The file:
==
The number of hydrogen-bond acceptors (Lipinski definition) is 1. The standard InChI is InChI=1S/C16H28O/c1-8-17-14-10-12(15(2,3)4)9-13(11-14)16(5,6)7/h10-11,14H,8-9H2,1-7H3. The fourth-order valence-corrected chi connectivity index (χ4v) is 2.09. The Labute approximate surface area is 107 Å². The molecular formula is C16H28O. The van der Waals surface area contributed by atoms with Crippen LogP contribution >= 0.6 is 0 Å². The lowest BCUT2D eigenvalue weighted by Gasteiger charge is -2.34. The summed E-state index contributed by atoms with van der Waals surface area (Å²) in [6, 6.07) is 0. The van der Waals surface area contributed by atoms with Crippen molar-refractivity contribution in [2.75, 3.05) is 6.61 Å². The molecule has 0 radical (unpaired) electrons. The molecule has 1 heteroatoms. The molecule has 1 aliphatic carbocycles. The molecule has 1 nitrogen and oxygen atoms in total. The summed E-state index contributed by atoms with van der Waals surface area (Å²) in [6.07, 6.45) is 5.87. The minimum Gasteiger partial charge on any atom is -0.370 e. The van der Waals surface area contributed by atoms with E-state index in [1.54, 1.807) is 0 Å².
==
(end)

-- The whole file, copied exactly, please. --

The number of hydrogen-bond acceptors (Lipinski definition) is 1. The standard InChI is InChI=1S/C16H28O/c1-8-17-14-10-12(15(2,3)4)9-13(11-14)16(5,6)7/h10-11,14H,8-9H2,1-7H3. The fourth-order valence-corrected chi connectivity index (χ4v) is 2.09. The Labute approximate surface area is 107 Å². The molecular formula is C16H28O. The van der Waals surface area contributed by atoms with Crippen LogP contribution >= 0.6 is 0 Å². The lowest BCUT2D eigenvalue weighted by Gasteiger charge is -2.34. The summed E-state index contributed by atoms with van der Waals surface area (Å²) in [6, 6.07) is 0. The van der Waals surface area contributed by atoms with Crippen molar-refractivity contribution in [2.75, 3.05) is 6.61 Å². The molecule has 0 radical (unpaired) electrons. The molecule has 1 heteroatoms. The molecule has 1 aliphatic carbocycles. The molecule has 1 nitrogen and oxygen atoms in total. The summed E-state index contributed by atoms with van der Waals surface area (Å²) in [6.07, 6.45) is 5.87. The minimum Gasteiger partial charge on any atom is -0.370 e. The van der Waals surface area contributed by atoms with E-state index in [1.54, 1.807) is 0 Å².